Children who are adopted can face challenges, from the trauma of separation to the task of developing their own identities. These troubles can be compounded by stereotypes.
”I wish more people understood that there isn’t just one way to be Jewish. There isn’t just one silhouette of what it looks like to be a Jew,” said Shorewood native Amy Wilkerson, who embraces both the Judaism of her adoptive family and her Hispanic heritage.
Wilkerson has devoted much of her professional life to helping others who are part of adoptive families.
Now a clinical social worker, Wilkerson wrote “Being Adopted” to help children and their families process the traumas associated with adoption while developing their identities.
Her picture book, which was released this November for National Adoption Awareness Month, was created to be a conversation starter for families with adopted children. According to Wilkerson, every adoption involves trauma with grief and loss to some degree. She aims to create a safe place for children to process their emotions surrounding their adoption.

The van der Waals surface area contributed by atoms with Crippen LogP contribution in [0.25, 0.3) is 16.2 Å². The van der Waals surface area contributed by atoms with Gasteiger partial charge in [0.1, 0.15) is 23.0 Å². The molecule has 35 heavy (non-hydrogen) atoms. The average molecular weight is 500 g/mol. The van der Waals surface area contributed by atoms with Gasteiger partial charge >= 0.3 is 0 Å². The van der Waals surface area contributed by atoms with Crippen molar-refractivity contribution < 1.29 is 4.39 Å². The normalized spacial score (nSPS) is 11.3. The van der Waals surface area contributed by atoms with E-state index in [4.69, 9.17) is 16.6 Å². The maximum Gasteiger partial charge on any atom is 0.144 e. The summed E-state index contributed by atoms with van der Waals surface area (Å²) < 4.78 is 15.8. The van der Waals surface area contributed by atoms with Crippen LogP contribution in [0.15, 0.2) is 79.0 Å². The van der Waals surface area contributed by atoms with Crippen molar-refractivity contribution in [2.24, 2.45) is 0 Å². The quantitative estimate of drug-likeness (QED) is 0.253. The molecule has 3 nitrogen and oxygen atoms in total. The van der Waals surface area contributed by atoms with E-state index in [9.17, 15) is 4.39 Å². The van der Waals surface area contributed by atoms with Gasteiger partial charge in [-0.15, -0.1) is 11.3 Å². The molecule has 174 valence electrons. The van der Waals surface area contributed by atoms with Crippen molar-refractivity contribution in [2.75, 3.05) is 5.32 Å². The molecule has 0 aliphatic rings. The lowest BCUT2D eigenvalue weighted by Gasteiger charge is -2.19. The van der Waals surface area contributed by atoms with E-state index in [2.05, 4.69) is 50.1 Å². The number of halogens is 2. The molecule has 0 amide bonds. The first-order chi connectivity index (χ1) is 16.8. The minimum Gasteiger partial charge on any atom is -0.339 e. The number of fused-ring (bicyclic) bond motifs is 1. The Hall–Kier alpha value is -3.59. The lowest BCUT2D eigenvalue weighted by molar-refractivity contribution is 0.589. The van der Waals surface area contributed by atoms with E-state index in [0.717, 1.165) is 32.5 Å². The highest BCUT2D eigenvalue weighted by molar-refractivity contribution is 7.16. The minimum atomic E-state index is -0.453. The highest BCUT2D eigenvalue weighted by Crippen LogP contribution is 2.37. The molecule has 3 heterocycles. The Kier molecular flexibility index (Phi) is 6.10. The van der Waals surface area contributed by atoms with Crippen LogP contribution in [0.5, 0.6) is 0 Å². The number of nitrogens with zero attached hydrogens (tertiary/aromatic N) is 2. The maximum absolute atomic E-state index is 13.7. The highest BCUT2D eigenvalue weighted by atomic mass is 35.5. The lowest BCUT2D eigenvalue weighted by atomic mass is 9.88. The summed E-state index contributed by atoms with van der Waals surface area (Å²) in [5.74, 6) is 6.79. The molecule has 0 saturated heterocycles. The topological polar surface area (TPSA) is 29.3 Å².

Wilkerson has personal ties to these topics.
“The North Shore is a predominantly very white area and being a Latina girl, I had no representation in my school, in my friends, in other adults that I saw, at temple or in the Jewish community,” said Wilkerson. “It was just a very isolating experience.”
Wilkerson believes it is important to guide adoptive families to understand the isolation that children may experience. In her practice, she advises families on grief, relationships, identity and transracial experiences.
Through her experiences as a 2010 graduate of the University of Wisconsin-Madison and beyond, Wilkerson has developed a new understanding of her Jewish identity.
“You can show up however you are and still be completely Jewish, carrying out these customs and traditions of community, love and social justice,” Wilkerson said.
Wilkerson’s personal experience of finding her identity helps her guide other adoptees through the identity-building process.
“There’s this narrative that adoption ends when families sign the paperwork and then that child is a clean slate,” said Wilkerson. “But there is so much history and so much other stuff that parents and families need to be aware of that rides under the surface.”
Wilkerson hopes her new book can be a tool used to help families through that process. “Being Adopted” is the first book in a series that has yet to be released, she said. The other books will deal specifically with adoptee grief, biological family relationships and transracial adoptees.